The Weather of HMS Beagle

As I’ve mentioned previously, last Thursday I was warm up man for Charles Darwin and Robert Fitzroy (finally, a job truly worthy of oldWeather) – I was giving a talk about the project at the Progress Theatre in Reading.

HMS Beagle isn’t (yet) one of our ships, the observations from her 1831-6 circumnavigation had been rescued before oldWeather started; but I could use what I’ve learned from analysing the oldWeather observations to show the route of the ship, the weather they experienced, and the effect of their observations on our reanalyses for the period.

The route of HMS Beagle, and the value of her weather observations. The inset graph show the Beagle's pressure observations (as black dots), and the analysed mean-sea-level-pressure (from scout run 3.3.8 of the Twentieth Century Reanalysis): The pale blue band gives the range of first-guess pressure estimates (at the location of the ship), and the dark blue band the analysis rage. The dark band is consistently narrower than the light one, showing the more precise estimates of the weather obtained by assimilating the observations.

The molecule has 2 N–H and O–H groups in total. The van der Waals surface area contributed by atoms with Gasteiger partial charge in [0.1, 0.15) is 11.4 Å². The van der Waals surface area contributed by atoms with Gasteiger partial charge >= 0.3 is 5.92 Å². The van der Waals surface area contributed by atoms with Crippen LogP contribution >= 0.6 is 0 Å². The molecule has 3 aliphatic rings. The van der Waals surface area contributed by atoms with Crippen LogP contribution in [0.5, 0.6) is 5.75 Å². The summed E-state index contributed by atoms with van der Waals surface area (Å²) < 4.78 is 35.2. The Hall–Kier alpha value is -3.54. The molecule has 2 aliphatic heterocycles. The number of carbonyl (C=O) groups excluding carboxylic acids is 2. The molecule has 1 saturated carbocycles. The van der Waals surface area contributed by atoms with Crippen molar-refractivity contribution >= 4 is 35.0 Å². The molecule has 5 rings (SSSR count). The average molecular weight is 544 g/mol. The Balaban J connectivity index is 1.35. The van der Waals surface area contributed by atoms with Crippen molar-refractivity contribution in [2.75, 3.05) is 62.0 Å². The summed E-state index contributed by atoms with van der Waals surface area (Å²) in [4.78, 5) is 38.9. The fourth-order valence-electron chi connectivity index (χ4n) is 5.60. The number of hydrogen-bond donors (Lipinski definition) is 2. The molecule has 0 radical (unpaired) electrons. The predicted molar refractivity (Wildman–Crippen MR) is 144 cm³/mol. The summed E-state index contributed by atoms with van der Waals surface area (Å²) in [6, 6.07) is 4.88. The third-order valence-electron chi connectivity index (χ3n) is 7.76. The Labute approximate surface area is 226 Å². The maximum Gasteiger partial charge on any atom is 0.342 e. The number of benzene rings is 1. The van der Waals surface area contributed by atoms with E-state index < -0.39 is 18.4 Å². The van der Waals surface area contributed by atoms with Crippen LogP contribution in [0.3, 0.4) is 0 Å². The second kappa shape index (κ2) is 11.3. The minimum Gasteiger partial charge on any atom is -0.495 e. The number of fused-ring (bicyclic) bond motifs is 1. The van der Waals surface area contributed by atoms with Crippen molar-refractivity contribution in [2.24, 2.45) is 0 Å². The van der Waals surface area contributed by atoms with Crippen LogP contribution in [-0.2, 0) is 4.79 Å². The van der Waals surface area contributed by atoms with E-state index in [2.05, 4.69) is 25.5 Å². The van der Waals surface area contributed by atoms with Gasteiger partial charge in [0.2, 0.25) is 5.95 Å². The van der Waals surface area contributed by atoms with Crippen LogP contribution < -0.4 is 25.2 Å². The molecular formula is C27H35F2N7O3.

One response to “The Weather of HMS Beagle”

  1. Yvan Dutil says :

    It would be interesting to make a visualization with the usual fog of ignorance and glow of discovery for that time period. This is so deep in time their is only a very limited dataset available.

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